At the Franklin Institute, located in Philadelphia, visitors are invited to an unusual exhibition called Mummies of the World. In this exhibition, each exhibit is unique, because here you can see a dog, the remains of which rested in the peat bogs of Germany for about five hundred years, and an embalmed child who lived 6420 years ago in Peru. The exhibition features forty-five mummies and ninety-five items related to mummification and embalming. The Mummies of the World exhibition was prepared with the participation of experts from fifteen European institutions under the auspices of the German Reiss-Engelhorn Museum in Mannheim (Reiss-Engelhorn Museum). The exhibition traveled to many major cities in the United States.
1. Detmold child: This is the mummy of a Peruvian child, eight to ten months old, who died 6500 years ago, most likely due to heart disease. The mummy was presented for exhibition by the Detmold Museum in Germany. This is one of the most ancient mummies in the world, it is even older than the mummy of Pharaoh Tutu for more than three thousand years.
2. The mummy of a Peruvian woman who lived in the thirteenth century A.D.
3. The mummy of an ancient Egyptian.
4. Ten-year-old Neishia Brumer examines the mummy of an adult, which was found in the caves of Chile.
5. The mummy of a woman with children discovered in South America.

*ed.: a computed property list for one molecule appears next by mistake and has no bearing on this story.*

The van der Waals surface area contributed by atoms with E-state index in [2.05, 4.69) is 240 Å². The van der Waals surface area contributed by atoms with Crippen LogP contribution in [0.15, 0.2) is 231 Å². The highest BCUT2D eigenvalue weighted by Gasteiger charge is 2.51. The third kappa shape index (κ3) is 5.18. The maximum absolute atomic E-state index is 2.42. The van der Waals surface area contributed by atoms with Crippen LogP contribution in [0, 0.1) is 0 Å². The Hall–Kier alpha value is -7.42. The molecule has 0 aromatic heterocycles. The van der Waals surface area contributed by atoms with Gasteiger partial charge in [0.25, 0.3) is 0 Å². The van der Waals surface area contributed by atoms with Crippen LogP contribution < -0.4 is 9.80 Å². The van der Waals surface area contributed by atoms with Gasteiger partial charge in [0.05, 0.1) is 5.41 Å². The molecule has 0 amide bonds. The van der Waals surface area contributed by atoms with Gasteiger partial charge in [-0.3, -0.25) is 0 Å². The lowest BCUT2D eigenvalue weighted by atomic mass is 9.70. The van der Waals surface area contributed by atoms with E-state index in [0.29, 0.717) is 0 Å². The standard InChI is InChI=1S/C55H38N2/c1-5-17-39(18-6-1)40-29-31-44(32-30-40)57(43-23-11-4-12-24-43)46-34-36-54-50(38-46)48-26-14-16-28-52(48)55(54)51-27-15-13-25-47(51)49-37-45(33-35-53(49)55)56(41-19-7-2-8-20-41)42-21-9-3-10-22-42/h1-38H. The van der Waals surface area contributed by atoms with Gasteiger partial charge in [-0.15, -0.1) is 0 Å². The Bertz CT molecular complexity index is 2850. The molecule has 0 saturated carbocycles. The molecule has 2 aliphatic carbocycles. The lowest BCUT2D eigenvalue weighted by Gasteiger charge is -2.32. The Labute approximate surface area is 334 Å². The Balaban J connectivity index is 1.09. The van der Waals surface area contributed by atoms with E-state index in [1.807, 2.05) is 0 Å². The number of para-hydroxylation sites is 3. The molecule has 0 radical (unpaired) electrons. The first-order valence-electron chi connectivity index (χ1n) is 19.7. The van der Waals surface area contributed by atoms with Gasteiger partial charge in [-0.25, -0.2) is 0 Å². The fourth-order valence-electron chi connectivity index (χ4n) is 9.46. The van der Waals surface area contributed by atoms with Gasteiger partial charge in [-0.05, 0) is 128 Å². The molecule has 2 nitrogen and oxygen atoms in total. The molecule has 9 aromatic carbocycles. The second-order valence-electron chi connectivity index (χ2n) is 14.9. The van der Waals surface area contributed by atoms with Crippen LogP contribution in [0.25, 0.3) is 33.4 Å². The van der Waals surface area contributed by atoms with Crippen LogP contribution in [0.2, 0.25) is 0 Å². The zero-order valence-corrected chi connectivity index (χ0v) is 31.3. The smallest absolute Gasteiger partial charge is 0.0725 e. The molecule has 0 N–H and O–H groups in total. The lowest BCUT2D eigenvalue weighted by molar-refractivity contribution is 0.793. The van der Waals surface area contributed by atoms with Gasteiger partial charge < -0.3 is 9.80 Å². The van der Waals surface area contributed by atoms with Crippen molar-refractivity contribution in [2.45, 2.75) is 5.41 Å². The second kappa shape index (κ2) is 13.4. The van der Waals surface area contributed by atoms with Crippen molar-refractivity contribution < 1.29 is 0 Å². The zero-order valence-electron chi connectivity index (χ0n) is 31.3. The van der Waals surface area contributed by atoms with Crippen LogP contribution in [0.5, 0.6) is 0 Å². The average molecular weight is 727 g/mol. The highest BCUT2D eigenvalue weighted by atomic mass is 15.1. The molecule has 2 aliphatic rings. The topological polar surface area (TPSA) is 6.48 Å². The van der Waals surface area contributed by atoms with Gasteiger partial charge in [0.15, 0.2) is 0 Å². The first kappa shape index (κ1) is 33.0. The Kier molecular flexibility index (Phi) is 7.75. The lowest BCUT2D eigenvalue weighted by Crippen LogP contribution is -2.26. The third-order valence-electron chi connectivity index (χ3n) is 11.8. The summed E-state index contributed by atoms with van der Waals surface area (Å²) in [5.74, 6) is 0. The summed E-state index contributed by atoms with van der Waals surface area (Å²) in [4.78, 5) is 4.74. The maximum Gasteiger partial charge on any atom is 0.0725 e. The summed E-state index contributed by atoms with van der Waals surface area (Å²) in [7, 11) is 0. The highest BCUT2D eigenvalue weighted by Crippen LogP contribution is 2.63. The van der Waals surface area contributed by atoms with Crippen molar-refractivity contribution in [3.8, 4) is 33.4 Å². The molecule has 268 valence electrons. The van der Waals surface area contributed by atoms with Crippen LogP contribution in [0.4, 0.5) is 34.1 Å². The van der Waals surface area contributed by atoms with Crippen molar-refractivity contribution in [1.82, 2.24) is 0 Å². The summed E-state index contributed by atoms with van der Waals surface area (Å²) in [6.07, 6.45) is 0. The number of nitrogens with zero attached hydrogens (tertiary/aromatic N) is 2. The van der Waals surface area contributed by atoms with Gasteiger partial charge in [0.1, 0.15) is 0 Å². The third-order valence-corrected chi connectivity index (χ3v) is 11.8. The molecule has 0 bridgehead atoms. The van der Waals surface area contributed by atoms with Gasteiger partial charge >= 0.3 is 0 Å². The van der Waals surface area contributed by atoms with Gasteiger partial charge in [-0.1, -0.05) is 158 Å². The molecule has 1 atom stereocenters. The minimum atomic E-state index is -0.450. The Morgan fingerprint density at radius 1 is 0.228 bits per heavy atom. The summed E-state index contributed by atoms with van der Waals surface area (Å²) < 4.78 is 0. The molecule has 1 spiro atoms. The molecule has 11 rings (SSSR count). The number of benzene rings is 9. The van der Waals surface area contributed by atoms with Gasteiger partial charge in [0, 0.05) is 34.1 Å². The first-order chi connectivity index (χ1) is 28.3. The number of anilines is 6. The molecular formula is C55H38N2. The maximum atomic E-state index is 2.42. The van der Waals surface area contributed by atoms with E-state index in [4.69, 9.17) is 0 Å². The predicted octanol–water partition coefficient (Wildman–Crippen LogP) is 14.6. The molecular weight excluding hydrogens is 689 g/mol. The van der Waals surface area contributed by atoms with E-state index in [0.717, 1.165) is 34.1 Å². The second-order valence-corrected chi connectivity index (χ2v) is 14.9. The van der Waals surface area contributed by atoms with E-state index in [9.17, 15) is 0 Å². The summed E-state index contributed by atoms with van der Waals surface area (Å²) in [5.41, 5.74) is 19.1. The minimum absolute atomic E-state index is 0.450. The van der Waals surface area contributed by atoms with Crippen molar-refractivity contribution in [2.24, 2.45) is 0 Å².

6. Mummy of Michael Orlovits (Michael Orlovits), who was born in Vaca, Hungary, in 1765. The mummies of members of the Orlovitz family were discovered in the underground tombs in Vaca in 1994 during the reconstruction of the Dominican church. Cold, dry air in the crypt, as well as pine oil allowed the bodies to mummify and survive to this day.
June 23, 2010. Dr. Heather Gill-Frerking, of the Rice-Engelhorn Museum, says: “Computed tomography and other scientific methods are very helpful in the study of mummies, with their help we can learn more about how people lived and died. This technique is non-invasive and allows us to record the mummies in 3D for the archive, which also allows us to preserve the mummies for later generations to study.” Photo taken at Cedar-Sinai Medical Center, California.
June 23, 2010. The result of a scan of the mummy of Mikhail Orlovits, carried out at the Cedar-Sinai Medical Center, California.
Scanning the mummy of Mikhail Orlovits.
7. Studies have shown that Veronica Orlovits suffered from severe tuberculosis, just like her husband, Mikhail Orlovits. In addition, some other injuries and wounds were found on the body.
8. Mummy Johannes (Johannes Orlovitz) from the Orlovitz family.
9. Mummy of the pre-Columbian era, which was found in the Atacama Desert (Chile).
10. The mummy of a howler monkey from South America.
11. The mummy of an ancient Egyptian who lived about 400 years BC.
On the eve of the opening of the Mummies of the World exhibition at the California Science Center, employees Eric Russia and John Diloski seal a glass cube containing a sarcophagus and an Egyptian mummy.